Search Images Maps Play YouTube News Gmail Drive More »
Sign in
Screen reader users: click this link for accessible mode. Accessible mode has the same essential features but works better with your reader.

Patents

  1. Advanced Patent Search
Publication numberUS3018205 A
Publication typeGrant
Publication date23 Jan 1962
Filing date9 Feb 1959
Priority date25 Feb 1958
Also published asDE1114374B, DE1852946U
Publication numberUS 3018205 A, US 3018205A, US-A-3018205, US3018205 A, US3018205A
InventorsBarut Victor Jacques
Original AssigneeBarut Victor Jacques
Export CitationBiBTeX, EndNote, RefMan
External Links: USPTO, USPTO Assignment, Espacenet
Cellular structure and method of manufacture
US 3018205 A
Abstract  available in
Images(2)
Previous page
Next page
Claims  available in
Description  (OCR text may contain errors)

v. J. BARUT 3,018,205 CELLULAR STRUCTURE AND METHOD 0? MANUFACTURE 2 Sheets-Sheet 1 Jan. 23, 1962 Filed Feb. 9, 1959 Jan. 23, 1962 v. JIBARUT 3,

CELLULAR STRUCTURE AND METHOD OF MANUFACTURE Filed Feb. 9, 1959 2 Sheets-Sheet 2 United States Patent 3,018,205 CELLULAR STRUCTURE AND METHOD OF MANUFACTURE Victor Jacques Barut, 4 Rue de Civry, Paris, France Filed Feb. 9, 1959, Ser. No. 792,134 Claims priority, application France Feb. 25, 1958 6 Claims. (Cl. 154-45) The present invention relates to a honeycomb or cell structure of the type employed especially for the fillings or linings of various kinds of constructions known as sandwiches, panels, partitions, etc. for the building trade, aircraft construction, etc.

A large number of structures of this kind are already known, from square or rectangular networks obtained by means of notched strips or hands assembled together, to various geometrical shapes produced by means of glued bands. Amongst these latter, some are obtained by means of bands previously shaped so as to form halfhoneycomb structures of any shape, and successive bands are glued together at their areas of contact. Others are produced by means of bands which are glued while flat, with staggered gluing zones, this operation being followed by an expansion which results in the unfolding of the cells between the glued zones.

Each kind of cell structure with glued bands has its advantages and its drawbacks.

Pro-forming makes it possible to give the cells varied geometrical patterns, but their manufacture is complicated and costly; this method of construction is therefore very little used. From the economic point of view, the preference goes to the structures which are obtained by gluing when flat and which are subsequently expanded. But in practice this method of procedure limits the structure to a substantially hexagonal form known as a honeycomb. In addition, the expansion reduces the width with respect to that of the initial block before expansion. Furthermore, the expansion does not take place in a uniform manner; it is more pronounced at the ends than at the centre, and the structure tends to have a concave profile along its longitudinal edges.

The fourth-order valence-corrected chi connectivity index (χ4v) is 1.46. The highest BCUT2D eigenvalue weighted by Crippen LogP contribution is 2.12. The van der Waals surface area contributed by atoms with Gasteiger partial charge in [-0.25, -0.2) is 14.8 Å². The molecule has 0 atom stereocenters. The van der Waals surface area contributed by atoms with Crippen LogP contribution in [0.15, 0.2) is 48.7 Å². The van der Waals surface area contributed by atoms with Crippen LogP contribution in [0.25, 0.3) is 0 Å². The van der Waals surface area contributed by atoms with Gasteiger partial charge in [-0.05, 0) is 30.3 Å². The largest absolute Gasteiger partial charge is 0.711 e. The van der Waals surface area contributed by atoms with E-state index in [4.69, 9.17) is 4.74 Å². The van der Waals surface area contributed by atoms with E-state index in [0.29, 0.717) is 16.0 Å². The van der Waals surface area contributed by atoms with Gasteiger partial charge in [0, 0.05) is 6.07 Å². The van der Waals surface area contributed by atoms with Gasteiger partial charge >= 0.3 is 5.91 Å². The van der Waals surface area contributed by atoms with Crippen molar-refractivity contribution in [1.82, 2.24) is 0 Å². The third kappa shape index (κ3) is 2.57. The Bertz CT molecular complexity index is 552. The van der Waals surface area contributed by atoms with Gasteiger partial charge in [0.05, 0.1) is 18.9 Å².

The present invention has for its object a structure of the kind consisting of bands or sheets which are glued and subsequently expanded, which not only avoids these disadvantages while keeping the manufacture simple and cheap, but after expansion provides panels having a width which is at least twice that of the original block.

This structure is characterised in that it is composed of bands having alternating folds in the shape of two Zs joined back to back and glued to each other on the lower and upper faces of the folds.

Double folds are understood to mean folds of the type commonly referred to as box pleats, in which the band comprises alternately a fold in one direction and a fold in the other direction. Ina particular form of this double pleat, two equal lengths of the band are coupled together by a smaller element, the length of which is at least equal to half the length of the band; the successive bands are superimposed with a respective shift corresponding to this half-length.

The gluing is effected by two lengths arranged one on the other, having in practice a displacement or shift of one band by one half-length with respect to the adjacent band, or by supplying from two different folding machines.

The structure thus formed is expanded by a tractive pull on its opposite edges. The maximum expansion in a given direction gives rise to a unit having square or rectangular cells, the sides of which are displaced by one row with respect to the next. When expanded, it is found that both the length and width of this structure are increased at the same time.

3,018,205 Patented Jan. 23, 1962 This structure is produced by gluing while flat. It may be obtained by the use of bands or sheets, the sheets or bands being folded and then glued and expanded. When sheets are used, the product obtained may be cut up into sections before expansion.

This manufacturing process may be carried out in a continuous manner. For the folding operation, the machines which are usually employed for folding textile fabrics may be used. The gluing and the subsequent cutting-out operation are carried out by the usual means.

The accompanying drawings show the structure in accordance with the invention, and one of its methods of manufacture.

FIG. 1 is a view of the structure before expansion.

FIG. 2 shows the structure normally expanded.

FIG. 3 shows a further method of expansion.

FIG. 4 is a view illustrating the method of construction.

FIG. 5 is a diagrammatic view of the manufacturing process.